We've already seen that an OCaml function that takes two arguments of types
t2 and returns a value of type
t3 has the type
t1 -> t2 -> t3.
We use two variables after the function name in the let expression:
# let add x y = x + y;; val add : int -> int -> int
Another way to define a function that takes two arguments is to write a function that takes a tuple:
# let add' t = (fst t) + (snd t) val add' : int * int -> int
Instead of using
snd, we could use a tuple pattern in the
definition of the function, leading to a third implementation:
# let add'' (x,y) = x + y val add'' : int * int -> int
Functions written using the first style (with type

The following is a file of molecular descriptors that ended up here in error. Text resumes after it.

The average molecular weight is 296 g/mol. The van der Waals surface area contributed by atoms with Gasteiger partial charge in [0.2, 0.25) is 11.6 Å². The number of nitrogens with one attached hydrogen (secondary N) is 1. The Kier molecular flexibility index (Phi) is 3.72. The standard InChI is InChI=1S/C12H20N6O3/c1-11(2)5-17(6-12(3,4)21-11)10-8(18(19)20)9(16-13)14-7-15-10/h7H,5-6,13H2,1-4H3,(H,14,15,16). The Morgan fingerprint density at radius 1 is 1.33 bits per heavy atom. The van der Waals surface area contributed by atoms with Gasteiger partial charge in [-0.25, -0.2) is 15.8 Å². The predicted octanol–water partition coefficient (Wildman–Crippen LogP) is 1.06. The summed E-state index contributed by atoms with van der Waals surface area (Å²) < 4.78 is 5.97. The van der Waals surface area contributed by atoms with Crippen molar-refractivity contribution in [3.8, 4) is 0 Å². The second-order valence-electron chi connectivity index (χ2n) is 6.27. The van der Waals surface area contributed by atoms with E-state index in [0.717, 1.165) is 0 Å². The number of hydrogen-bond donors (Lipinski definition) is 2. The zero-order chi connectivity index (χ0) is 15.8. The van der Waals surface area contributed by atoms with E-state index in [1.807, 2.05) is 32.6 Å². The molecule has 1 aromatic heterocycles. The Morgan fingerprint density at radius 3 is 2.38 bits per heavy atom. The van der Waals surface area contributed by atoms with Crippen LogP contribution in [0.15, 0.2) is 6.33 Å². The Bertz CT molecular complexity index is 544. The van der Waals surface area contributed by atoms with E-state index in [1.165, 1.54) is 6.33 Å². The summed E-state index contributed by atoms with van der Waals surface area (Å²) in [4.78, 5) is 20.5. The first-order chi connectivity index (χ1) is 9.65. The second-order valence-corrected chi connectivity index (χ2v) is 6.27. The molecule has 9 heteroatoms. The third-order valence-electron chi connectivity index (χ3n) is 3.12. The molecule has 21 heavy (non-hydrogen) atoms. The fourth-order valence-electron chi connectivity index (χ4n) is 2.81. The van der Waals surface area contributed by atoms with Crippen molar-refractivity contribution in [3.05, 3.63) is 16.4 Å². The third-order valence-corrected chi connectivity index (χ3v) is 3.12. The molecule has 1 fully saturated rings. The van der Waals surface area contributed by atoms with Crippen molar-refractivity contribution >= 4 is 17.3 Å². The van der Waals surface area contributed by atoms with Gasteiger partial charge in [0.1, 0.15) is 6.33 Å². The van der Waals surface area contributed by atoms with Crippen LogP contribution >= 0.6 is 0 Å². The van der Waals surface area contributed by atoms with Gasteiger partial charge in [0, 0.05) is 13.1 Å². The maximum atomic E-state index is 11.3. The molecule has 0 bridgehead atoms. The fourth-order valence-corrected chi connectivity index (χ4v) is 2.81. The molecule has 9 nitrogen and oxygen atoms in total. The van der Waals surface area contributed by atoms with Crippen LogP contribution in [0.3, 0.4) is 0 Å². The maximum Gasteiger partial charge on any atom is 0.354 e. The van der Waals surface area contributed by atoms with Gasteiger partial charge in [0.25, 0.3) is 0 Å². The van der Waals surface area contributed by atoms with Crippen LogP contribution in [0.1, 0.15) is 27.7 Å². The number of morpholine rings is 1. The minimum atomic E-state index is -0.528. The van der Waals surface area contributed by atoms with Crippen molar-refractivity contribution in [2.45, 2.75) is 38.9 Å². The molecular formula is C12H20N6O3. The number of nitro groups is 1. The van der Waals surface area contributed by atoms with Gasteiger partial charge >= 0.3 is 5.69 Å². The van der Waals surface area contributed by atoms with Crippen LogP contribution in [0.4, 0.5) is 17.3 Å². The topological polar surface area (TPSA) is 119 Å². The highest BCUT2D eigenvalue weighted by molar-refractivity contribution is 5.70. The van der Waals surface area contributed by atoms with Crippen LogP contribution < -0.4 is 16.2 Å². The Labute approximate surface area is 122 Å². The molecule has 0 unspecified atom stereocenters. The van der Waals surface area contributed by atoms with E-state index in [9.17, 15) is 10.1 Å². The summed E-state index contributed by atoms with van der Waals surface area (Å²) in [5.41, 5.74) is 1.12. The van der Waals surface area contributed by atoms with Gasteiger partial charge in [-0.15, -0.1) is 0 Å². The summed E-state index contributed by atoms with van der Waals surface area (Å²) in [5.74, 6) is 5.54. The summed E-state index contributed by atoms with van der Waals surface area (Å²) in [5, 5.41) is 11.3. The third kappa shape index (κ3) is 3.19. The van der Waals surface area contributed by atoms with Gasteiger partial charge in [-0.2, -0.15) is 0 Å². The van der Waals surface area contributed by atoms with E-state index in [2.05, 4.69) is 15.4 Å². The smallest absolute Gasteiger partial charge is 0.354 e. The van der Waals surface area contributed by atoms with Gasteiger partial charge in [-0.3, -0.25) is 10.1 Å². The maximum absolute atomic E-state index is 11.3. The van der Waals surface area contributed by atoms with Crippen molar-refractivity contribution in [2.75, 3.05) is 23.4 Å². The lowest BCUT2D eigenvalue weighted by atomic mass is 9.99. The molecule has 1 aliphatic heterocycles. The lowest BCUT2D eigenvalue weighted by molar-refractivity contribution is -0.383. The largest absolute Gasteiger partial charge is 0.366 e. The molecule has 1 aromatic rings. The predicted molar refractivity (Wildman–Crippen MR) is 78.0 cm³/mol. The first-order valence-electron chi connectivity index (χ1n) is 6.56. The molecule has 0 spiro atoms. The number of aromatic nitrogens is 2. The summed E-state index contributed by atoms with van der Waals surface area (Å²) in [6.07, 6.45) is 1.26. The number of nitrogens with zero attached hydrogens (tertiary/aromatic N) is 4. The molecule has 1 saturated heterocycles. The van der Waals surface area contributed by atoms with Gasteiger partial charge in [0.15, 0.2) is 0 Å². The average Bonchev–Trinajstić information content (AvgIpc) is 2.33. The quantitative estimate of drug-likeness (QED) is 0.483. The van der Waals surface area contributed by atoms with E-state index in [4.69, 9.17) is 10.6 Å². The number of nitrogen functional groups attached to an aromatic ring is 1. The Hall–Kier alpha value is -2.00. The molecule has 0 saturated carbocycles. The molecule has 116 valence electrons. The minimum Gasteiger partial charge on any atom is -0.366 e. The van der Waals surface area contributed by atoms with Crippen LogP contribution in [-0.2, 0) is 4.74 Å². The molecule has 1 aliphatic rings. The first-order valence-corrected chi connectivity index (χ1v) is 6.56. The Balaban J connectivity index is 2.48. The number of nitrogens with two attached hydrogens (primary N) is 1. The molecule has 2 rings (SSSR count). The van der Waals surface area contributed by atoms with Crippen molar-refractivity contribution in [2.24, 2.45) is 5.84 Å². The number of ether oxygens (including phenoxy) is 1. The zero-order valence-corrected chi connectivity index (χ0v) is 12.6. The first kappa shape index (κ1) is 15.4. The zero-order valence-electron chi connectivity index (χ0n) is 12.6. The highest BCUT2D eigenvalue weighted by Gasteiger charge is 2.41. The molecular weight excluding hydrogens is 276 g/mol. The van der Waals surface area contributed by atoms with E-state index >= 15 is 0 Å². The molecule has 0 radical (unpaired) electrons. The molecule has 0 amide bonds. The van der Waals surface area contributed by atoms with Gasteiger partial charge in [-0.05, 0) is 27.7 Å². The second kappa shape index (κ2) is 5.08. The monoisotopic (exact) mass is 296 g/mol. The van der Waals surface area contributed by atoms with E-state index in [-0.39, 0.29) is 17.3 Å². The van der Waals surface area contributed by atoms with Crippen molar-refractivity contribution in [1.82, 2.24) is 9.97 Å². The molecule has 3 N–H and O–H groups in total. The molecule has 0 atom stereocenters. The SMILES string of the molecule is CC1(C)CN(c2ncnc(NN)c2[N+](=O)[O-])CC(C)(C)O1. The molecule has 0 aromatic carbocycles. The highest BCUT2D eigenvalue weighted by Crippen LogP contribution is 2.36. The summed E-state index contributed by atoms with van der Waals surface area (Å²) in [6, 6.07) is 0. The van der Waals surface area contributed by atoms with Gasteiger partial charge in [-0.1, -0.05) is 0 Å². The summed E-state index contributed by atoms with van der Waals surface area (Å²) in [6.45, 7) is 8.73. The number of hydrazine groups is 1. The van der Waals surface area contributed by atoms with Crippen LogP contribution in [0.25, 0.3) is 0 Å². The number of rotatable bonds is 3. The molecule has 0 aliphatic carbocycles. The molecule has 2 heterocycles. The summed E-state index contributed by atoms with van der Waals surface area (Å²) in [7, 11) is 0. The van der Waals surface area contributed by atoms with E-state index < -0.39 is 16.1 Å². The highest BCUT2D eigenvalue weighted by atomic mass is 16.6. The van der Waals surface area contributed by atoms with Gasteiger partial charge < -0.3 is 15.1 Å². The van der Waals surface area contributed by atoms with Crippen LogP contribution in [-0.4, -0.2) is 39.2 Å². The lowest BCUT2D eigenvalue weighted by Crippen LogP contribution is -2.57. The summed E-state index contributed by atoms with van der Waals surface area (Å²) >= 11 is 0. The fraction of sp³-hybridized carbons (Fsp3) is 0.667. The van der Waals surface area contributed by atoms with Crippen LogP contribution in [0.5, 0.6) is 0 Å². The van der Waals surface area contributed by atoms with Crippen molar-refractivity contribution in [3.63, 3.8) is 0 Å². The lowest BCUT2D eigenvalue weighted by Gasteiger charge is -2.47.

t1 -> t2 -> t3) are
called curried functions, and functions using the second style (with
t1 * t2 -> t3) are called uncurried. Metaphorically, curried
functions are "spicier" because you can partially apply them (something
you can't do with uncurried functions: you can't pass in half of a
pair). Actually, the term curry does not refer to spices, but to a
logician named Haskell Curry (one of a very small set of people
with programming languages named after both their first and last names).
Sometimes you will come across libraries that offer an uncurried version of a function, but you want a curried version of it to use in your own code; or vice versa. So it is useful to know how to convert between the two kinds of functions.